Tuesday, May 19, 2015

A Hypothesis on the Duality of Character Traits

An idea crossed my mind a while ago about how it is possible for a single character trait to be both an asset to a character and a burden. Or, how one trait can lead to sister traits that can be good or bad.

An obvious example of the first scenario--a trait that is simultaneously an asset and a burden--would be Adrian Monk's OCD and hypersensitivity to stimuli in the TV show Monk. His OCD and hypersensitivity allow him to see clues the cops miss, but they also make his life harder. Similarly, a seemingly good trait can be misapplied to a situation, resulting in an undesired outcome. For example, Henrietta makes cookies for Martha, and instead of seeing them as coming from the goodness of Henrietta's heart, Martha takes offense at the cookies because she thinks they are pity cookies.

For sister traits, take for example Celaena Sardothian of Sarah J. Maas's Throne of Glass series. Celaena is independent, clever, educated, and very competent. She's also rather arrogant and selfish. It makes sense that those traits go together, doesn't it? The same way it makes sense that shyness and insecurity go together, or tidiness and attention to detail. Those traits don't always go together, but it makes sense when they do.

As I recall, this train of thought came to me while I was thinking about how virtues and vices can sometimes come in pairs or groups, and how this might be a tool I can use to help brainstorm character traits. If I know my character is kind, and need a negative trait for him, what's a not-so-great trait that goes with kindness? Some ideas might be being easily manipulated, feeling insecure about always doing the right thing, and being so diligent in the care of others that one neglects oneself. On the flip side, if I know a character has temper issues, what are some good traits that could go with them? Some ideas would be honesty (assuming the character doesn't blow things out of proportion when riled up) and predictability--it often doesn't take long to learn what will upset someone with temper issues. Or, in a different scenario, perhaps I have a character I know is a bit of a rebel, but I don't want her to have stereotypically rebellious traits, so I think about traits that don't commonly go with rebelliousness, such as having a taste for gourmet food or hating loud music.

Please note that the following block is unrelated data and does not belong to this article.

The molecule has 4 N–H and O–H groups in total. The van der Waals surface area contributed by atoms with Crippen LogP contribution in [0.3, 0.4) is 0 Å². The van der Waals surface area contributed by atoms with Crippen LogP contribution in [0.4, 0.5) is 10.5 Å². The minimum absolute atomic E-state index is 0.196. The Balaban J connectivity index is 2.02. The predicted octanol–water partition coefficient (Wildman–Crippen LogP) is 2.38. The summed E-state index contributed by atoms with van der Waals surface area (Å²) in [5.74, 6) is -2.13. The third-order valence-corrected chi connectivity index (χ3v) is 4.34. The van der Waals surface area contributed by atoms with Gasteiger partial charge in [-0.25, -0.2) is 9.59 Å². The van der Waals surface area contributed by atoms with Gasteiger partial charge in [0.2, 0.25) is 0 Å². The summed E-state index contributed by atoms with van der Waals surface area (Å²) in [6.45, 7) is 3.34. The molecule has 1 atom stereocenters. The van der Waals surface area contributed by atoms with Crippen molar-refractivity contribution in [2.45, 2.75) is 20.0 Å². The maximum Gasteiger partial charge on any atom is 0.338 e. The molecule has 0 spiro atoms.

In addition, these ideas can be used to add conflict, such as in the Henrietta's cookies example. Traits and behaviors can be misunderstood. If you have two characters, you have two different views on the situation, and two different perceptions of the events and actions that occur in it.

That's as far as I've thought on this subject so far, though I suspect there's more I can think about and learn here. Now I turn to you, dear reader. What do you think about these ideas? Have any thoughts of your own to add?


  1. This is a very interesting, helpful analysis. I think it's cool too when we pair virtues/vices together that don't necessary go together, but make sense.

  2. I like this. Excellent post.
    For an example of contrasting traits, Ronan Lynch. He swears like a sailor and is the kind of guy you lock your car door against when you see him walking by. BUT he is a devout Catholic and a there are some times when he is very kind and almost sweet. He is also loyal to death.
    I also agree about how good actions from good traits can still be perceived negatively.

    ~Princess Kate (Blogger is not letting me comment as a WordPress user really anywhere...)

    1. Ronan! I knew I was missing an obvious example. Yes, he's a great illustration of this.

      (Blogger is weird. Blogger likes to pick on people.)

  3. I tagged you for the Creative Blogger Award here: http://writerandproud.blogspot.com/2015/05/the-creative-blogger-award.html. And this was a very interesting post!